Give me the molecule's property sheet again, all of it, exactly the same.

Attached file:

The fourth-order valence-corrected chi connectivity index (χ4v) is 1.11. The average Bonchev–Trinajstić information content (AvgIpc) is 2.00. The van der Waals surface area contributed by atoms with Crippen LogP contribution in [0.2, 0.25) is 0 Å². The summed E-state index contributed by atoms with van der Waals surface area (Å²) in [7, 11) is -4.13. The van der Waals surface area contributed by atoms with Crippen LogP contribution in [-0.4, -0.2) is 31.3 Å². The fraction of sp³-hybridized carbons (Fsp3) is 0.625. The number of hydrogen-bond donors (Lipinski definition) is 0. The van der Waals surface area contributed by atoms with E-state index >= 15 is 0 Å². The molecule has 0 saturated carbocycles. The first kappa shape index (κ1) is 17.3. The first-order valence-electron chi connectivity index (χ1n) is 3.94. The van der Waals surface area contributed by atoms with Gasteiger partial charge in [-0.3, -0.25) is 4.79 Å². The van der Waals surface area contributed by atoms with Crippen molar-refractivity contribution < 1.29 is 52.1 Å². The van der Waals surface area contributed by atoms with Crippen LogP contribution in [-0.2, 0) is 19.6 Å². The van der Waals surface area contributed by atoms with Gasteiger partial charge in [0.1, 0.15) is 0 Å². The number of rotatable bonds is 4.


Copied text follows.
The fourth-order valence-corrected chi connectivity index (χ4v) is 1.11. The average Bonchev–Trinajstić information content (AvgIpc) is 2.00. The van der Waals surface area contributed by atoms with Crippen LogP contribution in [0.2, 0.25) is 0 Å². The summed E-state index contributed by atoms with van der Waals surface area (Å²) in [7, 11) is -4.13. The van der Waals surface area contributed by atoms with Crippen LogP contribution in [-0.4, -0.2) is 31.3 Å². The fraction of sp³-hybridized carbons (Fsp3) is 0.625. The number of hydrogen-bond donors (Lipinski definition) is 0. The van der Waals surface area contributed by atoms with E-state index >= 15 is 0 Å². The molecule has 0 saturated carbocycles. The first kappa shape index (κ1) is 17.3. The first-order valence-electron chi connectivity index (χ1n) is 3.94. The van der Waals surface area contributed by atoms with Gasteiger partial charge in [-0.3, -0.25) is 4.79 Å². The van der Waals surface area contributed by atoms with Crippen molar-refractivity contribution < 1.29 is 52.1 Å². The van der Waals surface area contributed by atoms with Crippen LogP contribution in [-0.2, 0) is 19.6 Å². The van der Waals surface area contributed by atoms with Gasteiger partial charge in [0.1, 0.15) is 0 Å². The number of rotatable bonds is 4.